Predidting the past

  • Giulio Magli

In the first part of this book I invited you to join me on an informal trip around the world to look at some of the monuments that best represent the astronomical knowledge that people have had over the course of history. I also tried whenever possible to present only factual information and, when it was impossible to avoid interpreting those facts, to at least do so in a light-handed, even skeptical way The reason was explained in the previous chapter: I think we are too laden with schemas, too accustomed to attributing meaning to words that are a priori empty and filling them with content that comes exclusively from our way of thinking.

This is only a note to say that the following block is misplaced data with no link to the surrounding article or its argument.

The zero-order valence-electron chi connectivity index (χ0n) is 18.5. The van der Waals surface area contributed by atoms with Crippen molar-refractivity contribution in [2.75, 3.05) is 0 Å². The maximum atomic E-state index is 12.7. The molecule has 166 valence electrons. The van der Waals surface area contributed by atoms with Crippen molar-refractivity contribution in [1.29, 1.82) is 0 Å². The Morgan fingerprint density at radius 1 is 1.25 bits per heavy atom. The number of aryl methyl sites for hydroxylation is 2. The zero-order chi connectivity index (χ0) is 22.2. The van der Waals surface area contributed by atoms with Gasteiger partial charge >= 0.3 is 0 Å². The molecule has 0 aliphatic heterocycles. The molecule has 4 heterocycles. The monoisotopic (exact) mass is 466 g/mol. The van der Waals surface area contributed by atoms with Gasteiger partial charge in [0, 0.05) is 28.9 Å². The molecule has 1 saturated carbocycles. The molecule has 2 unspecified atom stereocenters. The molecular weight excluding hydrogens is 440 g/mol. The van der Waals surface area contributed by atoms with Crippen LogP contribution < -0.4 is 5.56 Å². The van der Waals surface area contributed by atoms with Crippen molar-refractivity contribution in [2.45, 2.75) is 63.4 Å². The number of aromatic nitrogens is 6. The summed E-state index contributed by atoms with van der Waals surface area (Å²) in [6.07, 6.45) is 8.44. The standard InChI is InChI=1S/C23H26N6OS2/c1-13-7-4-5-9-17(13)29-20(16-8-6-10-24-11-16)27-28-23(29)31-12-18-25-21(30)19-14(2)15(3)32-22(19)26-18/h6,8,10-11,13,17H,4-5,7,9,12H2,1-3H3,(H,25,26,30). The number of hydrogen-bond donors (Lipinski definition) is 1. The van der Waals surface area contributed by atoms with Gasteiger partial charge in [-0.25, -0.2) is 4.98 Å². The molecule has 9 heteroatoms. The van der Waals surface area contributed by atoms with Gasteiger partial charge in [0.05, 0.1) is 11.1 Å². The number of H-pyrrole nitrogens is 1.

However, the moment has come to try to understand a little more about the motivations that drove so many peoples of the past to build such splendid astronomically anchored structures, even to plan entire cities on the basis of “cosmographic” principles.

In talking about humans, and therefore about human thought and knowledge—religious, astronomical, technological—we are faced with two apparently irreconcilable approaches (Murray 2000) that we can call the rigorous method (or etic approach) and the humanistic method (emic approach ).


Altered State Astronomical Observation Summer Solstice Winter Solstice Precessional Cycle 


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© Springer-Verlag New York 2009

Authors and Affiliations

  • Giulio Magli

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